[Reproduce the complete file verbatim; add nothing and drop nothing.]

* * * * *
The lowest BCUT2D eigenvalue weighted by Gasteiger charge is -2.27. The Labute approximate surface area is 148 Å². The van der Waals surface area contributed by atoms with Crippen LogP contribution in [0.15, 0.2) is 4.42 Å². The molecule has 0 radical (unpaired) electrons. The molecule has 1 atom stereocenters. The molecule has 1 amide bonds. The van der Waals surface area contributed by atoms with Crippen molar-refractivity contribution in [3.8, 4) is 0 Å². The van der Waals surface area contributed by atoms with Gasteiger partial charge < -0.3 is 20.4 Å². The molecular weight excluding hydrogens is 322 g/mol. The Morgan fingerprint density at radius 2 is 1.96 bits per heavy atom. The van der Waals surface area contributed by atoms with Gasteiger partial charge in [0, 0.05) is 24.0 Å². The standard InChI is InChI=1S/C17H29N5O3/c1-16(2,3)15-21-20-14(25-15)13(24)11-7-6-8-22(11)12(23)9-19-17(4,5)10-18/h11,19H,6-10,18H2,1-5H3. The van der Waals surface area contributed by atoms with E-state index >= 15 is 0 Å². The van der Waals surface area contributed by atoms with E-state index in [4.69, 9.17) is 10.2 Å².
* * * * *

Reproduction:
The lowest BCUT2D eigenvalue weighted by Gasteiger charge is -2.27. The Labute approximate surface area is 148 Å². The van der Waals surface area contributed by atoms with Crippen LogP contribution in [0.15, 0.2) is 4.42 Å². The molecule has 0 radical (unpaired) electrons. The molecule has 1 atom stereocenters. The molecule has 1 amide bonds. The van der Waals surface area contributed by atoms with Crippen molar-refractivity contribution in [3.8, 4) is 0 Å². The van der Waals surface area contributed by atoms with Gasteiger partial charge < -0.3 is 20.4 Å². The molecular weight excluding hydrogens is 322 g/mol. The Morgan fingerprint density at radius 2 is 1.96 bits per heavy atom. The van der Waals surface area contributed by atoms with Gasteiger partial charge in [0, 0.05) is 24.0 Å². The standard InChI is InChI=1S/C17H29N5O3/c1-16(2,3)15-21-20-14(25-15)13(24)11-7-6-8-22(11)12(23)9-19-17(4,5)10-18/h11,19H,6-10,18H2,1-5H3. The van der Waals surface area contributed by atoms with E-state index >= 15 is 0 Å². The van der Waals surface area contributed by atoms with E-state index in [4.69, 9.17) is 10.2 Å².